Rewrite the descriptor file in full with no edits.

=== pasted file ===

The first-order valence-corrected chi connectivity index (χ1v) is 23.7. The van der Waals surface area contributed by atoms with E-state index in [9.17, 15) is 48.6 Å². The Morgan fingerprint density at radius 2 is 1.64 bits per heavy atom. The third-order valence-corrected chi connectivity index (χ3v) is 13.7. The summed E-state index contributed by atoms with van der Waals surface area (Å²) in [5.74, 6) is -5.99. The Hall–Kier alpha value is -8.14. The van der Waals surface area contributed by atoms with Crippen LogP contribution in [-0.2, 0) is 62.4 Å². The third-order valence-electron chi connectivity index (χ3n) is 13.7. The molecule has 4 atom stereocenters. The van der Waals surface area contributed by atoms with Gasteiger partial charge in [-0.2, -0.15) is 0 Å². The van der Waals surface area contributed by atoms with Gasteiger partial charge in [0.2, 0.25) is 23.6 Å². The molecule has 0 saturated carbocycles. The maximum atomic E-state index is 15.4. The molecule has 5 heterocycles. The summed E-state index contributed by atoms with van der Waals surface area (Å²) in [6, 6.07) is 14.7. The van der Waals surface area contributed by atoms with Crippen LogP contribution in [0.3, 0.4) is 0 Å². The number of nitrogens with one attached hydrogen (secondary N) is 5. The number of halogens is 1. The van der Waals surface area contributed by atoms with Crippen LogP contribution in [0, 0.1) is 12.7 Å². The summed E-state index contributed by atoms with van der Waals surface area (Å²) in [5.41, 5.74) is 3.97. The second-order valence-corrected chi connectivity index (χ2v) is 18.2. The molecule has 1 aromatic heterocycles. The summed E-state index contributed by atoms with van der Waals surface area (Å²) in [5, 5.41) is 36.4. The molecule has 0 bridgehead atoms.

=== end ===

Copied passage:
The first-order valence-corrected chi connectivity index (χ1v) is 23.7. The van der Waals surface area contributed by atoms with E-state index in [9.17, 15) is 48.6 Å². The Morgan fingerprint density at radius 2 is 1.64 bits per heavy atom. The third-order valence-corrected chi connectivity index (χ3v) is 13.7. The summed E-state index contributed by atoms with van der Waals surface area (Å²) in [5.74, 6) is -5.99. The Hall–Kier alpha value is -8.14. The van der Waals surface area contributed by atoms with Crippen LogP contribution in [-0.2, 0) is 62.4 Å². The third-order valence-electron chi connectivity index (χ3n) is 13.7. The molecule has 4 atom stereocenters. The van der Waals surface area contributed by atoms with Gasteiger partial charge in [-0.2, -0.15) is 0 Å². The van der Waals surface area contributed by atoms with Gasteiger partial charge in [0.2, 0.25) is 23.6 Å². The molecule has 0 saturated carbocycles. The maximum atomic E-state index is 15.4. The molecule has 5 heterocycles. The summed E-state index contributed by atoms with van der Waals surface area (Å²) in [6, 6.07) is 14.7. The van der Waals surface area contributed by atoms with Crippen LogP contribution in [0.3, 0.4) is 0 Å². The number of nitrogens with one attached hydrogen (secondary N) is 5. The number of halogens is 1. The van der Waals surface area contributed by atoms with Crippen LogP contribution in [0, 0.1) is 12.7 Å². The summed E-state index contributed by atoms with van der Waals surface area (Å²) in [5.41, 5.74) is 3.97. The second-order valence-corrected chi connectivity index (χ2v) is 18.2. The molecule has 1 aromatic heterocycles. The summed E-state index contributed by atoms with van der Waals surface area (Å²) in [5, 5.41) is 36.4. The molecule has 0 bridgehead atoms.